Manchester by the Sea, 2016.
Directed by Kenneth Lonergan.
Starring Casey Affleck, Michelle Williams, Kyle Chandler, Lucas Hedges, Tate Donovan, C.J Wilson, Gretchen Mol, Kara Hayward, Josh Hamilton, Anna Baryshnikov, and Matthew Broderick.
An uncle is asked to take care of his teenage nephew after the boy’s father dies.
Few writers/directors understand the minutiae of human interaction quite like Kenneth Lonergan. His films tackle grief and loss with a quietly dignified, murmured confidence. Conversations have the feel of intrusion, the audience as a peeping Tom. It’s emotional voyeurism. With Manchester by the Sea, only Lonergan’s third film in 17 years, he’s carved a masterpiece out of broken bodies and tired souls.
Where thematically his films nod towards the melancholy and the tragic, they manifest as subtext buried beneath far broader ideas. The trailer for Manchester, somewhat smartly, totally avoids this subtext in place of the louder, more marketable moments, which in turn results in gob-smacking punches to the gut upon viewing.
We first find Lee Chandler (Casey Affleck) occupying a sad, single room apartment in Boston. His days are occupied with shoveling snow, odd jobs clearing blocked toilets, fixing broken pipes for uptight housewives, picking fights whilst drunk in bars. When news of his brother’s passing reaches, he ventures back to his hometown Manchester, a picturesque seaside town over-shadowed by terrible loss. Where anonymity grants peace back in Boston, his arrival back home inspires infamy; he is “the Lee Chandler.”
Unaware of a clause in his brother’s will granting Lee sole custody of nephew Patrick (Lucas Hedges), he finds himself grappling with responsibilities and emotional trauma he would much rather bury.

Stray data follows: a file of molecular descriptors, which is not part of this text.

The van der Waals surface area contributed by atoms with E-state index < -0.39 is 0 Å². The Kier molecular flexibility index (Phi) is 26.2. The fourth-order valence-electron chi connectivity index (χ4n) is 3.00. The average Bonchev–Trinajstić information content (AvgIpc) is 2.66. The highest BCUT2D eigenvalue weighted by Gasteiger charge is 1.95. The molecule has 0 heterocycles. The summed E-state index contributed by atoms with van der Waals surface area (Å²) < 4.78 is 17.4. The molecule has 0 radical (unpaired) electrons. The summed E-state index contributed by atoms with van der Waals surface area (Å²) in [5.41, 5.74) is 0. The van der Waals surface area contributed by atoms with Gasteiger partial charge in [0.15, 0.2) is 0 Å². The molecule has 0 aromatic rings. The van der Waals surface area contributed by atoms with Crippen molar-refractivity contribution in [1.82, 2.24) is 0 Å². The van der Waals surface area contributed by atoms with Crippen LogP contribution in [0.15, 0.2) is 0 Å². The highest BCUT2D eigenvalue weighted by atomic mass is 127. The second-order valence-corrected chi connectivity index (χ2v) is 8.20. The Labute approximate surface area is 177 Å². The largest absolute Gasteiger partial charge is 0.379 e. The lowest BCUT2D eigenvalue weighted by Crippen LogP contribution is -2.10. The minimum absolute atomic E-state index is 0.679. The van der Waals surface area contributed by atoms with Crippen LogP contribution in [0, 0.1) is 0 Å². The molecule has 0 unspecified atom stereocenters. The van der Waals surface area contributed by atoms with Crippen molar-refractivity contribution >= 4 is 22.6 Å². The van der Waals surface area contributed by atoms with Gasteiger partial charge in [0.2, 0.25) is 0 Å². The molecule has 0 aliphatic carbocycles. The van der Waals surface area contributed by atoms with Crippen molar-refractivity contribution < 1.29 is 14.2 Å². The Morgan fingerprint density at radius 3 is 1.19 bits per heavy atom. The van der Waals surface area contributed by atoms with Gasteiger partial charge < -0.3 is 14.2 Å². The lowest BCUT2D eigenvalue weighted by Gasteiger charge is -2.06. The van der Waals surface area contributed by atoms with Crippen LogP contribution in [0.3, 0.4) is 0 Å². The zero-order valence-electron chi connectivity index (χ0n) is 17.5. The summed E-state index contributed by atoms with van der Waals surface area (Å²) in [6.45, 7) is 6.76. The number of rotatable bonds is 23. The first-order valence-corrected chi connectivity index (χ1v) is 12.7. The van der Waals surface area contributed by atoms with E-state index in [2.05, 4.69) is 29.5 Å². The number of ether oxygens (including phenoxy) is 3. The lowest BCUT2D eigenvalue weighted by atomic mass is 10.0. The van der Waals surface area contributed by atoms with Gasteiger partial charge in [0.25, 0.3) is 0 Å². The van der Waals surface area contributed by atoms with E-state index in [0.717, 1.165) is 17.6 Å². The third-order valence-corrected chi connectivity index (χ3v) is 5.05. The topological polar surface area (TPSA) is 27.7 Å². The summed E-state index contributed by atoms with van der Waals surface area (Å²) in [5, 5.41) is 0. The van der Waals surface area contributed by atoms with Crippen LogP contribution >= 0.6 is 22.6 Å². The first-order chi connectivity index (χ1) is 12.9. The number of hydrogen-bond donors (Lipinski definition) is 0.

Running parallel are flashbacks showing a pre-trauma Lee. He lives happily with wife Randi (Michelle Williams) and their three children, he goes boating with brother Joe (Kyle Chandler) and a young Patrick, he lives happily. Ever looming is loss, although no one seems too concerned. A sequence showing the diagnosis of Joe’s terminal heart condition is played hysterically broad, placing emphasis on the manic dysfunction of the Chandler clan.
Yet where early on playful, the flashbacks become ever increasingly harsh. A truly distressing moment lays emphasis on Lee’s trauma but Lonergan, in place of broad emotion, plays it with tortuous subtlety.
Affleck looks as if ready to break at any moment. In flashbacks, he exuberates calmness, in real time he walks with a hunch as if trauma literally crippled him. His Lee seems content with self-loathing; getting drunk alone in a bar and throwing a punch gives him an excuse to feel something. It’s a performance for the ages.
Michelle Williams, in a role small yet pivotal, finds herself in what may be the finest scene of 2017 when the year comes to a close. There’s nothing grand about it, simply a conversation between two people broken by shared loss. Randi breaks, she pours her heart out while Lee’s composure shows cracks. It’s a moment of desolate, heart-aching sadness.
Emotional trauma can’t simply be healed or patched over and Lonergan understands this. Lee is broken and will maintain broken, but his narrative arc hints towards something that if you squint hard enough, may resemble calm.
Manchester by the Sea is an agonising exploration of loss at its most afflictive buoyed by quietly mesmeric performances. Few directors understand what it is to be human quite like Kenneth Lonergan. It’s truly stunning, stirring stuff.
Flickering Myth Rating – Film: ★ ★ ★ ★ ★ / Movie: ★ ★ ★ ★ ★